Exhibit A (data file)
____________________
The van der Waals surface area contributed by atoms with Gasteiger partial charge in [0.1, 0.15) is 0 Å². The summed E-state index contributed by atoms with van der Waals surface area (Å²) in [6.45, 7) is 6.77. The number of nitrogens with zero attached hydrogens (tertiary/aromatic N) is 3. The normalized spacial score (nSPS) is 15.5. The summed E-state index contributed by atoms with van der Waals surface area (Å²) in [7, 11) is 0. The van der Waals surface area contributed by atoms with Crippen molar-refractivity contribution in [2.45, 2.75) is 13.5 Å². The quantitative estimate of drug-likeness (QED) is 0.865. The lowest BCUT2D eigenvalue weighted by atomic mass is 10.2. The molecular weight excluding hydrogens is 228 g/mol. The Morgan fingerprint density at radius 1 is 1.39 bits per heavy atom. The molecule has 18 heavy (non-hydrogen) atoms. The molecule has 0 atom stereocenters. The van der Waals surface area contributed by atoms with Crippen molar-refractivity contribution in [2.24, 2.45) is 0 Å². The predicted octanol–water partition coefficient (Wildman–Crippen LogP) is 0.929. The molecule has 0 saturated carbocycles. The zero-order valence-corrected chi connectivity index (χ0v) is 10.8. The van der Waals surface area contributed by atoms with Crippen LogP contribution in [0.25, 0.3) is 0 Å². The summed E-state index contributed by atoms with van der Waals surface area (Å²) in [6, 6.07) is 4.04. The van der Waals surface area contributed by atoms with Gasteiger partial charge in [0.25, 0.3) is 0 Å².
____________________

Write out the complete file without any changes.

The van der Waals surface area contributed by atoms with Gasteiger partial charge in [0.1, 0.15) is 0 Å². The summed E-state index contributed by atoms with van der Waals surface area (Å²) in [6.45, 7) is 6.77. The number of nitrogens with zero attached hydrogens (tertiary/aromatic N) is 3. The normalized spacial score (nSPS) is 15.5. The summed E-state index contributed by atoms with van der Waals surface area (Å²) in [7, 11) is 0. The van der Waals surface area contributed by atoms with Crippen molar-refractivity contribution in [2.45, 2.75) is 13.5 Å². The quantitative estimate of drug-likeness (QED) is 0.865. The lowest BCUT2D eigenvalue weighted by atomic mass is 10.2. The molecular weight excluding hydrogens is 228 g/mol. The Morgan fingerprint density at radius 1 is 1.39 bits per heavy atom. The molecule has 18 heavy (non-hydrogen) atoms. The molecule has 0 atom stereocenters. The van der Waals surface area contributed by atoms with Crippen molar-refractivity contribution in [2.24, 2.45) is 0 Å². The predicted octanol–water partition coefficient (Wildman–Crippen LogP) is 0.929. The molecule has 0 saturated carbocycles. The zero-order valence-corrected chi connectivity index (χ0v) is 10.8. The van der Waals surface area contributed by atoms with Crippen LogP contribution in [0.25, 0.3) is 0 Å². The summed E-state index contributed by atoms with van der Waals surface area (Å²) in [6, 6.07) is 4.04. The van der Waals surface area contributed by atoms with Gasteiger partial charge in [0.25, 0.3) is 0 Å².